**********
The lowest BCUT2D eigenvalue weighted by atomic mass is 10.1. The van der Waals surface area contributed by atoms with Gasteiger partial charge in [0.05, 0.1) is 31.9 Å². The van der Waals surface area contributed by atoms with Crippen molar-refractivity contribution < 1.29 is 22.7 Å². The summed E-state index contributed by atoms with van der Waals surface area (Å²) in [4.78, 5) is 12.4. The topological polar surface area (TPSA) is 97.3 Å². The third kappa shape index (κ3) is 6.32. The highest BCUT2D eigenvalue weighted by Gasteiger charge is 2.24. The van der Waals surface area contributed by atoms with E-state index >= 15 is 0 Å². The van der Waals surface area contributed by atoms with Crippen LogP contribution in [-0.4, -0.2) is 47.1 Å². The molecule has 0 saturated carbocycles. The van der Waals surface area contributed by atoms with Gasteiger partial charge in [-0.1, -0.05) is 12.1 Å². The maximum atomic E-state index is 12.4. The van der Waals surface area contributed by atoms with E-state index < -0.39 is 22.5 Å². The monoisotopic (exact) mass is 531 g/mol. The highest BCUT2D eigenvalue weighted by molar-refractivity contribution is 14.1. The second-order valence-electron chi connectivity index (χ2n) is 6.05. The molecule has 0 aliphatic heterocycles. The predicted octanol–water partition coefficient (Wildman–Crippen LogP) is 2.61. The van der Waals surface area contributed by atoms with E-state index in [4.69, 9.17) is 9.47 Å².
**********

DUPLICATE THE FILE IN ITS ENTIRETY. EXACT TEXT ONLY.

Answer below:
The lowest BCUT2D eigenvalue weighted by atomic mass is 10.1. The van der Waals surface area contributed by atoms with Gasteiger partial charge in [0.05, 0.1) is 31.9 Å². The van der Waals surface area contributed by atoms with Crippen molar-refractivity contribution < 1.29 is 22.7 Å². The summed E-state index contributed by atoms with van der Waals surface area (Å²) in [4.78, 5) is 12.4. The topological polar surface area (TPSA) is 97.3 Å². The third kappa shape index (κ3) is 6.32. The highest BCUT2D eigenvalue weighted by Gasteiger charge is 2.24. The van der Waals surface area contributed by atoms with E-state index >= 15 is 0 Å². The van der Waals surface area contributed by atoms with Crippen LogP contribution in [-0.4, -0.2) is 47.1 Å². The molecule has 0 saturated carbocycles. The van der Waals surface area contributed by atoms with Gasteiger partial charge in [-0.1, -0.05) is 12.1 Å². The maximum atomic E-state index is 12.4. The van der Waals surface area contributed by atoms with E-state index < -0.39 is 22.5 Å². The monoisotopic (exact) mass is 531 g/mol. The highest BCUT2D eigenvalue weighted by molar-refractivity contribution is 14.1. The second-order valence-electron chi connectivity index (χ2n) is 6.05. The molecule has 0 aliphatic heterocycles. The predicted octanol–water partition coefficient (Wildman–Crippen LogP) is 2.61. The van der Waals surface area contributed by atoms with E-state index in [4.69, 9.17) is 9.47 Å².